But Earth has been colonized by proliferating humans who are quickly accelerating the greenhouse effect through industrial -consumer globalization. We are collectively altering the chemistry of the atmosphere and oceans upon which we and our fellow species depend and habitats and species are steadily disappearing.

We speak of planets being “dead” or “alive”. A living planet like ours has just enough atmosphere to create the “just right” greenhouse effect to protect us from cosmic radiation and envelope us in a water-nourished, life-sustaining biosphere. We are taking this all for granted at our peril.


No matter where we live, what we are doing or thinking, or what our cultural or religious background, no matter how smart we think we are with our smart phones or multiple satellite channels, we all breathe, eat and commiserate because of the Earth’s unique biosphere. Without the biosphere maintaining the right range of temperature, health of the oceans, web of life and food chains we would not survive or flourish. Without the water flowing through our bodies with the nutrients of the planet we would be as dead as a dead planet. We are now learning the hard lesson that without the bees our own food security would be in jeopardy.

We simply couldn’t have come into existence on a dead or hostile planet like Mercury or Venus. Yet with the help of our evolved brain and social control systems we have created the illusion that we are somehow not of this place, that we are above it, that we can extract from and poison this planet at will, without consequence. That we can then escape this degraded planet and find an equally comfortable place somewhere else! We are very wrong about this and our ideas must change quickly. There’s no such thing as a replaceable planet, however the economy is replaceable with a more sustainable form.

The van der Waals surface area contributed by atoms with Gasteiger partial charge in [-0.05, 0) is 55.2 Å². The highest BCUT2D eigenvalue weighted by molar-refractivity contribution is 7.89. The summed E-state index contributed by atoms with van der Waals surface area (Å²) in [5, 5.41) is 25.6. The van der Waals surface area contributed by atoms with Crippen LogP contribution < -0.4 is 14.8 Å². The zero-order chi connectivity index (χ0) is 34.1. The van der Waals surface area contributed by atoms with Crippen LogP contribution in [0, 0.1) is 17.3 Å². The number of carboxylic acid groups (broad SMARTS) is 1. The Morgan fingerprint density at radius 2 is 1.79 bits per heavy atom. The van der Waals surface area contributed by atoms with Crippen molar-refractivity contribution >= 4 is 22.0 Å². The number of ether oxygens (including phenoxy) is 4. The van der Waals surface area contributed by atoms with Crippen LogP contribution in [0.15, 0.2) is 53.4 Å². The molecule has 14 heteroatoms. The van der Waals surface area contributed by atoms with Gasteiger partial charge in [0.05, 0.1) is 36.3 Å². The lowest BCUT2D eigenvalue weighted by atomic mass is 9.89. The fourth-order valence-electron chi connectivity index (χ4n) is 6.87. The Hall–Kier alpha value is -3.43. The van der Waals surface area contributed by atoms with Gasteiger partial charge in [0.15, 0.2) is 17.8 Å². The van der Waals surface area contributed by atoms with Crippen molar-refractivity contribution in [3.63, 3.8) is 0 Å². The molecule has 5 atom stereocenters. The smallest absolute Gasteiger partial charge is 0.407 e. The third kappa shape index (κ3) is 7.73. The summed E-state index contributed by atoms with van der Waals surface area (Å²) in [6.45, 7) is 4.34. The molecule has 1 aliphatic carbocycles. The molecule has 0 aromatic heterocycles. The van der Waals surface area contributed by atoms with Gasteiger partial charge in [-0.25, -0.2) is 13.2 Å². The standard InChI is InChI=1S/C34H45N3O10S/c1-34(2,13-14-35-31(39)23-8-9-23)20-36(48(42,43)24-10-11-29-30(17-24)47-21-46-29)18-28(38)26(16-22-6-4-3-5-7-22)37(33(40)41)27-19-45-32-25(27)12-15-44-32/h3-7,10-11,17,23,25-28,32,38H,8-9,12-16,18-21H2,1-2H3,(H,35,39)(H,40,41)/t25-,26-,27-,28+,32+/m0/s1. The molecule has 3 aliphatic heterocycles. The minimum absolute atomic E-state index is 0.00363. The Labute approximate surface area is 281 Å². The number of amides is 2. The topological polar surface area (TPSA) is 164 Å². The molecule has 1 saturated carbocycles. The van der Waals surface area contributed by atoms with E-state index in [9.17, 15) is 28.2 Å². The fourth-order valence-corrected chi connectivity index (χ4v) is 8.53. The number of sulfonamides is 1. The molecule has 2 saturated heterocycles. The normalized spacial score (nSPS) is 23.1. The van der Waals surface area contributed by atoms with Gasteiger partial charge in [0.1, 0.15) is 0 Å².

So every day is Earth Day whether we think about it this way or not. And every day we might want to spend at least a moment or two pondering how our creation is interwoven with the unique characteristics of this living planet. It can be both humbling and inspiring to realize our unique and blessed circumstance. We Earthlings have to be careful. Every day we need to recommit to doing all we can, in awe and action with others, to protect this sacred place; to make every day Earth Day.